Four dancers stand stiff and tall at the back of Millennium Hall, enigmatic as the forty cans arranged before them in a grid. For a moment they could be a piece of installation art or one of Clare Keogh’s promotional shots for Laura Murphy’s A Dance Concerto. A scraping sound breaks the spell, repeats and is followed by two bangs at even intervals. The audience arranged round the floor in the shape of a square bracket cranes its collective neck to see Irene Buckley kneel at one of four soundboards paper clipping the corners of the Hall. She pulls a can across the board, then another and bangs them back in place. A dancer enters the grid, bends and twists so her arms swing back and forth like misfiring propellers. As her hands pass the floor she lifts one and then another can, swings and then replaces them in time with Irene Buckley’s score. Tin cans generate A Dance Concerto’s music and movement. Two more dancers enter the grid and fall into conformity with the music and movement; there’s no room for personality on a production line. After a while they start to innovate, sneaking in little flourishes that foreshadow the invention to come. A syncopated rhythm creeps into the music as the dancers explore their freedom within the confines of the grid. A procession of black-clad figures contrasts the burnished cans; the intergenerational cast succumbs to the beat of a slave ship galley. An oriental riff introduces an eccentric humorous note. Somehow we failed to notice the first dancer leave the stage. A Dance Concerto plays smoke and mirrors with the audience, distracting them with one detail while developing another. The first dancer returns leading a group of children wiggling cans like jazz hands. Having established the core dancers’ playful fringe the piece goes into full production. The forty-forth cast member goes unaccredited in the performance notes. Stripped of their labelling the shiny cans are both familiar and unfamiliar, decorative objects and abstract ones. The cast uses them as binoculars, hearing aids and hats; the musicians as percussions, sound boxes and amps, yet we never forget their contents. All cans used in the performance go to Penny Dinners, along with those donated by the audience. The second section’s soundtrack stays just the right side of fingernails on the blackboard – a “tin-can-abulation,” perhaps. Tin cans are scraped, struck and bowed to create the soundtrack to a party at a steel mill, a “din can”. The jagged squeal emphasizes the dancers’ fluid movement, together and separate as a can and its contents. The third section mass produces the freedom explored in the second. Dancers fill the stage with hectic movement as if they’d a production deadline to meet. Forty three people work together with the precision engineering of a Swiss watch, their movement housed in the choreography’s shell. The audience could take the piece apart but never put it back together again. A Dance Concerto’s as mysterious as the contents of an unlabelled can. The cans become bombs as two lines of dancers bank away from each other like airplanes in formation. They remind the audience what industrialization can do when taken to extremes. When the music stops it’s as though the air had been sucked from the room. The diminishing cast seems to recede into the distance as dancers leave the stage one by one, floating off when the musical chord that anchored them snapped. Eventually we’re back where we started, with dancer Helga Deasy standing alone windmilling cans. A concerto is an ideal framework within which to explore the tensions and anxieties of mass production, beginning and ending as it does with an individual. Once she’s gone cans lie scattered about shiny and unruly as iron filings, by-products of some unknowable process. Choreographer Laura Murphy locates the humanity in mass production, and music where others hear noise. A Dance Concerto presents the humble can as never seen before.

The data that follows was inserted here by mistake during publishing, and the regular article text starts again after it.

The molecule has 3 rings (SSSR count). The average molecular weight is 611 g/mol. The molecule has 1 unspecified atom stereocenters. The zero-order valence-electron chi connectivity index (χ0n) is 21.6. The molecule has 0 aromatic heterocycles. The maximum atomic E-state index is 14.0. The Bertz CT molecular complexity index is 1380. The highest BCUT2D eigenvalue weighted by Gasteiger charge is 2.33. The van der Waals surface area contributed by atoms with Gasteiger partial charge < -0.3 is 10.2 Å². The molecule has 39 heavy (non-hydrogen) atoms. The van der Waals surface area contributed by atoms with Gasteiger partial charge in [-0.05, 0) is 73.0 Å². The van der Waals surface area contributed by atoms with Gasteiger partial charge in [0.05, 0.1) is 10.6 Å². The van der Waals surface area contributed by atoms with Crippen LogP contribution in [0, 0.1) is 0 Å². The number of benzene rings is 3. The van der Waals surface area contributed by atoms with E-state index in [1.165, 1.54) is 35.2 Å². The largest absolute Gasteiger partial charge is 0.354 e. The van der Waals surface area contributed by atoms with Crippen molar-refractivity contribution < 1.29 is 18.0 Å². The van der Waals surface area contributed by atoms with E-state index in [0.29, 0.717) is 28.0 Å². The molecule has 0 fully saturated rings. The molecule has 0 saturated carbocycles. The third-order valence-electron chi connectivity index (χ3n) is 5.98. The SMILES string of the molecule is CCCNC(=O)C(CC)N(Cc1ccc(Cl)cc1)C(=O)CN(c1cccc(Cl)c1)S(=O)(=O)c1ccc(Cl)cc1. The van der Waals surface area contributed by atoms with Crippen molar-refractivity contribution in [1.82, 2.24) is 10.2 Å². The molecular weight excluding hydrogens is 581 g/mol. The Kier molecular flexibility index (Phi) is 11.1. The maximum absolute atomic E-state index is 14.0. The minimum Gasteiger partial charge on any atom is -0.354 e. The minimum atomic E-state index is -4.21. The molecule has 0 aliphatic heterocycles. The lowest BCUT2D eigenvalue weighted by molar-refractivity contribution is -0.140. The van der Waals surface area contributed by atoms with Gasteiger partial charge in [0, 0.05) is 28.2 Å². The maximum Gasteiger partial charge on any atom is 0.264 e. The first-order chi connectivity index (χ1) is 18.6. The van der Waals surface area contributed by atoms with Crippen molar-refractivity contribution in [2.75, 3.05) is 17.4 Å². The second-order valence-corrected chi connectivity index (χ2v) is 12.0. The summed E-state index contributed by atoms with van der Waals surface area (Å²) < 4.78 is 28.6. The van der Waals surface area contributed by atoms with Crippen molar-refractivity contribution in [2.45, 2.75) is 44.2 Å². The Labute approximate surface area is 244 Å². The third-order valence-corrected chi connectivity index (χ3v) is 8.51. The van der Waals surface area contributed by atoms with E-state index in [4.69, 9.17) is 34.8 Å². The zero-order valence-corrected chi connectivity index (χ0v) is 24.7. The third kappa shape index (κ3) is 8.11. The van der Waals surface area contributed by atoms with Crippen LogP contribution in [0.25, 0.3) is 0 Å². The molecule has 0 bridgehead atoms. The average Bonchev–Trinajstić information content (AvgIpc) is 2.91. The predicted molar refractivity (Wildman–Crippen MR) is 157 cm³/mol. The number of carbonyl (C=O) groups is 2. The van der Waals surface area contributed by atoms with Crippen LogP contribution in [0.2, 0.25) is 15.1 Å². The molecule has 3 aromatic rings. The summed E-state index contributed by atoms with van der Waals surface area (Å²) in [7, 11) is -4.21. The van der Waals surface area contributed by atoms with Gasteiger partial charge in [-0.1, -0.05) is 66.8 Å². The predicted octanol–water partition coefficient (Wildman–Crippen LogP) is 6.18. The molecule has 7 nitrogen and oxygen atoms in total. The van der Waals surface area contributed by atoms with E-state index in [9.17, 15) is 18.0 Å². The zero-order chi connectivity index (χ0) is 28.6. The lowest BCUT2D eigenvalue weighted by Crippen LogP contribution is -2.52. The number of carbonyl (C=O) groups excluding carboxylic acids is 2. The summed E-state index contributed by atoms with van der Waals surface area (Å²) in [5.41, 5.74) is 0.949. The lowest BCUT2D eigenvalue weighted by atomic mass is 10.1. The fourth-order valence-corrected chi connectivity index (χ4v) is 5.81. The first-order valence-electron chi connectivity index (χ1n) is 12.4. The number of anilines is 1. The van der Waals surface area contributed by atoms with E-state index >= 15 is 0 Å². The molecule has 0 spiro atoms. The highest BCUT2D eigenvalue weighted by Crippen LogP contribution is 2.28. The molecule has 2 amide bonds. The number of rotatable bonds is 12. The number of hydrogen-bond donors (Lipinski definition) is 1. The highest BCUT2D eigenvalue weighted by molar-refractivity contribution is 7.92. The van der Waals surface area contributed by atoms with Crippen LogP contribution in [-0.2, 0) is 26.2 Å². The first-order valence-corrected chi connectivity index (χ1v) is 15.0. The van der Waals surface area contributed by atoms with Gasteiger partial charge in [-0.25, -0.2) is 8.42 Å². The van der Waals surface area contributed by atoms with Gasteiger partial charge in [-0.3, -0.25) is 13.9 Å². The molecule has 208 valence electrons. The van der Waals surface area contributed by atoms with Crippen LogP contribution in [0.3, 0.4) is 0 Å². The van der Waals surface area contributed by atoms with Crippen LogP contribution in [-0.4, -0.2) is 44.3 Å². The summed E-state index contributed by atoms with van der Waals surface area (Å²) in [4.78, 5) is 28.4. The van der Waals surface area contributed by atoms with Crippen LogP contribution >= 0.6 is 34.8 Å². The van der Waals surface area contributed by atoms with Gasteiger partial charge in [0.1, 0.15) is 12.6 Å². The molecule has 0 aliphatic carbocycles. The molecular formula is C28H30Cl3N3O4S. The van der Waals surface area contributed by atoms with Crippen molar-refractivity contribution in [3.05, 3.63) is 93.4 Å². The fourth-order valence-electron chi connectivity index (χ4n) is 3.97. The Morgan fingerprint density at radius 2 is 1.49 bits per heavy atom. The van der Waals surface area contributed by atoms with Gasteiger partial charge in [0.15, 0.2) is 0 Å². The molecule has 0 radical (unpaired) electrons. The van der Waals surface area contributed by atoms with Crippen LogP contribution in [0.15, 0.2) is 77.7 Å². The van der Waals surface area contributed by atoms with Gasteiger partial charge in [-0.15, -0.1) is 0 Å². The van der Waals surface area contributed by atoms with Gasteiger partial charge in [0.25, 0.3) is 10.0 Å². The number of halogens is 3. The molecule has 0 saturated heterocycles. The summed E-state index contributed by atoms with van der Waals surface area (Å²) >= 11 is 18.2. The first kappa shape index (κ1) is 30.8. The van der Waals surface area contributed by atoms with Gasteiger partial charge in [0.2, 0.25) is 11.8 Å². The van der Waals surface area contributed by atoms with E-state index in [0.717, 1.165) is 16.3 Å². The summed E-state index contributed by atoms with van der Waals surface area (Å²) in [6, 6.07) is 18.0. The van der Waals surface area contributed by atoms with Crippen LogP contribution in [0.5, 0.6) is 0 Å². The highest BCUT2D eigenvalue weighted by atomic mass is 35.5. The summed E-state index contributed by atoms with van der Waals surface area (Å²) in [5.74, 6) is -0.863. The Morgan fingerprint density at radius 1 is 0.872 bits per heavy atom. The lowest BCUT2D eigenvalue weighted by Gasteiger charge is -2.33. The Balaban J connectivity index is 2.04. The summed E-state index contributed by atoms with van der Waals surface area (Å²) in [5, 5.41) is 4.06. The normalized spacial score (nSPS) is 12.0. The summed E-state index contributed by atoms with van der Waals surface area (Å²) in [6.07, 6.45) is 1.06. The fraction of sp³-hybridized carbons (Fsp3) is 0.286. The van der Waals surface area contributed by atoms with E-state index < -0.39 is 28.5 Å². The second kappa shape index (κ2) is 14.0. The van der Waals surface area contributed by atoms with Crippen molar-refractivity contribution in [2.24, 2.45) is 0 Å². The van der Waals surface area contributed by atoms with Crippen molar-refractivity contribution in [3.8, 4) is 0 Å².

A Dance Concerto (Kinsale Arts Week, July 2010)
Conceived and Choreographed by Laura Murphy Produced by Folded Productions (Laura Murphy & Ailish Claffey)
An outdoor community dance project based on Laban Movement Choirs from the 1930s for 12 Dancers & an intergenerational cast of 100 Community Members from Kinsale, Co.Cork, Ireland.